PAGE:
How to measure the net worth of women, and their husbands, according to the most recent Census data

The wealth chart has been a hot topic on social media for several months now, but it’s still pretty new.

The latest Census data on net worth shows that women are actually in a better financial position than men, and this is despite the fact that women have been losing wealth at a slower rate than men over the last decade.

Here’s a quick rundown of the new data on the wealth of the nation’s richest 1 percent.


The average American’s net worth is $2.3 million, which is up 7.5 percent from $2,226,200 in the latest Census figures.

This means that the average American has more money than the average man or woman.


The median wealth for Americans is $42,500, which represents a 2.6 percent gain from the previous year, but still far below the average of $76,600 for men and $132,000 for women.


The net worth for the richest 1% of Americans increased $2 billion between 2013 and 2016, which shows just how much wealth has grown since then.

The wealthiest 1 percent of Americans have more than doubled their net worth since the Census began keeping track in 1970.

The share of income earned by the richest Americans in 2016 was $4.7 trillion, up from $3.3 trillion in 2015.


The top 1 percent has been making record-breaking gains.

The total wealth of Americans grew by an average of 5.3 percent a year between 2011 and 2016.

The richest 1%.

The top 10 percent of households grew their net wealth by an astonishing 13.2 percent between 2011-2016.


The biggest gainers have been men.

Between 2011 and 2012, the median net worth fell by 1.2 percentage points for men, compared to a 2 percent decline for women, according the Census.

The only reason that men made more gains in 2016 than women was that men lost their homes more than women did.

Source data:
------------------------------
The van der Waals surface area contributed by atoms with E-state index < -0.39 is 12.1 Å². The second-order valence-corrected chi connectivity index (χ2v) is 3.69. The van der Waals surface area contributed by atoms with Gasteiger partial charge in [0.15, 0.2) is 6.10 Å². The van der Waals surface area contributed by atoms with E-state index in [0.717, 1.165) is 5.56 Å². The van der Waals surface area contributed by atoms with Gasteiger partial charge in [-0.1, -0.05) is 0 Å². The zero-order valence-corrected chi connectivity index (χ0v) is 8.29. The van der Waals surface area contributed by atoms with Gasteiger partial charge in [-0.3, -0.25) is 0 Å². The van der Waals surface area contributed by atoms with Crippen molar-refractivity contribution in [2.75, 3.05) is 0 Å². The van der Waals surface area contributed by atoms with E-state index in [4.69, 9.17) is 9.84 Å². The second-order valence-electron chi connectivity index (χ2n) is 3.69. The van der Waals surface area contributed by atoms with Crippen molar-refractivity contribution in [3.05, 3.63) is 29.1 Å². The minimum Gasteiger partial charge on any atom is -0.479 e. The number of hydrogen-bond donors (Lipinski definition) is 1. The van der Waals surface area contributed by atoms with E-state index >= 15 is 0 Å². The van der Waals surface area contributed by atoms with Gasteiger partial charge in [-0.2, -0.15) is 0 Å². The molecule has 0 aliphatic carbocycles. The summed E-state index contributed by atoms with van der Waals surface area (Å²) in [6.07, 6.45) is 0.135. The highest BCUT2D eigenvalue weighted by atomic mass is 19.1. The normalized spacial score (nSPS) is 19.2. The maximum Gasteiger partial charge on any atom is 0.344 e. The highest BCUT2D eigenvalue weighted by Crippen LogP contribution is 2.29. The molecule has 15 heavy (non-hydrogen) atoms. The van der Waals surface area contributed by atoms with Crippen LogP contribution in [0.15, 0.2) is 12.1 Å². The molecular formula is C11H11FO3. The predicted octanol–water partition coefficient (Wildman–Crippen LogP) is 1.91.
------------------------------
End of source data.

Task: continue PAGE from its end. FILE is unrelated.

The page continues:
But this doesn’t mean that men are going broke.

In fact, men in 2016 had more net worth than women in 2014 and 2010, but they had only 1.3 times as much as women in 2016.


The gender gap in wealth is even bigger than the gender gap among the wealthiest 1%.

In 2016, the gender wealth gap between the richest and poorest 1 percent was 12.7 percentage points, compared with 2.4 points for the other two groups.


There are some women who still hold onto their wealth, though.

Between 2014 and 2016 the average net worth held by women was $1.4 million, while that of men was just $611,400.

Women held an even larger share of the net wealth in 2014, but by 2016, that share had shrunk to 7.3 percentage points.


If women are still making more than men at the same age, then why aren’t there more women holding onto their fortunes?

The Census data show that in 2016, there were more women who had a net worth above $100 million than there were men who had that same level of wealth.


There were 2.5 million fewer women than men who were millionaires in 2016; women made up about 21 percent of the top 1% that year.


Women hold a greater share of college degrees than men.

In 2016 the median earnings of women with a bachelor’s degree were $51,600, compared for men with a college degree of $71,300.

But that difference is narrowing, and by 2024, the gap will be just 4 percentage points at $63,400 for women and $58,800 for men.


The wealth gap is also widening for people who earn less than $50,000 a year.

The Census shows that for men the median income was $46,800, while the median for women was just over $39,000.


It’s clear that women still hold a lot of wealth: The median net wealth for the poorest 1% is $1,958,400, but for the top 10% of households that figure jumps to $14,100,000 and the richest 10% to $37,400 a year for women; the median of the bottom 10% is just $2 a year, and the median median for the wealthiest 10% rises to $24,400 annually.


Women are still more likely to be in the top percentile of the wealth distribution than men are.

In the 2016 Census, women were just over one-quarter of the overall wealth of 1.4 percent, but their wealth was up 15 percentage points from 2013.


While men have grown in wealth at an average rate of 9.3%, women have grown at an even faster rate of 3.3%.


And it’s clear to see that women in general still have more wealth than men in the